Dall sheep are prevalent throughout the high mountains within the eastern and western-most portions of the park. They use the ridges and steep slopes for feeding and resting, and the rocks and crags to elude predators. The population within the original park boundary is of great interest to wildlife managers because it is one of the few populations in North America that is not currently hunted and still shares its range with a natural complement of large predators.
Male Dall sheep are called rams and are distinguished from females, called ewes, by their massive curling horns. Adult rams live in bands that seldom associate with ewe groups except during the mating season, or rut, in late November and early December. The head butting that rams are known for is the way males establish their reproductive rank. These clashes occur intermittently throughout the year but are most dramatic during the rut when rams compete with each other to mate with ewes.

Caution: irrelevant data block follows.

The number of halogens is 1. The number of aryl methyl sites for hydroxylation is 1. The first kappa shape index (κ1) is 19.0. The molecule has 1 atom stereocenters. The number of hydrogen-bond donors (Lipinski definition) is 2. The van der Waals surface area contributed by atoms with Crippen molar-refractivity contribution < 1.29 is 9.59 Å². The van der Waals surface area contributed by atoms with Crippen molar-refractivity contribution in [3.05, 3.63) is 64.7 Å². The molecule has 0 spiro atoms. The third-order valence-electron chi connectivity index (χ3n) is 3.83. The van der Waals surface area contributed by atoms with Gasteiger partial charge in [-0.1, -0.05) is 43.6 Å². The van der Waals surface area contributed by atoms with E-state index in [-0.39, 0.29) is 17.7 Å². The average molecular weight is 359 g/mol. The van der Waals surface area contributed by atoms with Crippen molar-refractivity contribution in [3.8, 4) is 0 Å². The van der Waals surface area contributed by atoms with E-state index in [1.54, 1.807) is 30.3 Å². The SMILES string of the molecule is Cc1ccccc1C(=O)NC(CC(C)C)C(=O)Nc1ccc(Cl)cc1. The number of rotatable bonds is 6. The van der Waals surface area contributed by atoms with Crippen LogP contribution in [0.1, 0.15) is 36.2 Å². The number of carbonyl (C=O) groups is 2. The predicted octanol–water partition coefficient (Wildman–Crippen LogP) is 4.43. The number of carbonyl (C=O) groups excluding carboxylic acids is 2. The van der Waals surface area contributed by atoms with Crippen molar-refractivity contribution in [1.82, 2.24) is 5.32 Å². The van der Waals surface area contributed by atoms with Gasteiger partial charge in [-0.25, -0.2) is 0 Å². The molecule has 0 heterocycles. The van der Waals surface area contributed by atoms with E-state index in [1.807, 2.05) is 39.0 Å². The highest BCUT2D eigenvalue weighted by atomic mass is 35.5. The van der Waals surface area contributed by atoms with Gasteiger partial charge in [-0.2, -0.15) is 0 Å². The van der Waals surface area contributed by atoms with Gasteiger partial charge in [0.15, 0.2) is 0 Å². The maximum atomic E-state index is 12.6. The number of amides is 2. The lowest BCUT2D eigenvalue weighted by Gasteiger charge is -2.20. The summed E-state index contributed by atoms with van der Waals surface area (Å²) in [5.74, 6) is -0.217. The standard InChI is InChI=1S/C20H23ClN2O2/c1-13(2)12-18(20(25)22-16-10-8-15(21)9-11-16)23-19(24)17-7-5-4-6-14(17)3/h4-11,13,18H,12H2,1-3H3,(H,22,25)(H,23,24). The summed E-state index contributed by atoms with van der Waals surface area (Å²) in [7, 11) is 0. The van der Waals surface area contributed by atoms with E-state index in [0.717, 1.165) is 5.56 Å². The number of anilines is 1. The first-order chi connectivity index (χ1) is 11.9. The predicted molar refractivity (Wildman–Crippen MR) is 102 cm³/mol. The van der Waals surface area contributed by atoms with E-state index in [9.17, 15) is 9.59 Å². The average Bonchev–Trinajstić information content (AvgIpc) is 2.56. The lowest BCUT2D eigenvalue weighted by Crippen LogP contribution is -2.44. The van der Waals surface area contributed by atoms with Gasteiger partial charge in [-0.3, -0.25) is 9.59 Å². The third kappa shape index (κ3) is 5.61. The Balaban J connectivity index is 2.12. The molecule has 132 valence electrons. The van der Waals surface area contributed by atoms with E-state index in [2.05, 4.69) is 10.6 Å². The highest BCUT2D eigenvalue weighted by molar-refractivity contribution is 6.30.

Rams resemble ewes until they are about 3 years old. After that, continued horn growth makes them easily distinguishable. Their horns grow steadily during spring, summer, and early fall. In late fall or winter horn growth slows and eventually ceases. This is probably a result of changes in body chemistry during the rut. This pattern of horn growth results in rings called annuli that are spaced along the length of the horn. A sheep’s age can be accurately determined by counting these annuli. Researchers have recorded rams as old as 16 years and ewes as old as 19 years. More typically, a 12-year-old sheep is considered very old. As rams mature, their horns form a circle when seen from the side. Ram horns reach half a circle in about two or three years, three-quarters of a circle in four to five years, and a full circle or "curl" in seven to eight years. Dall rams normally do not breed successfully until they approach dominance rank (at full curl age and size).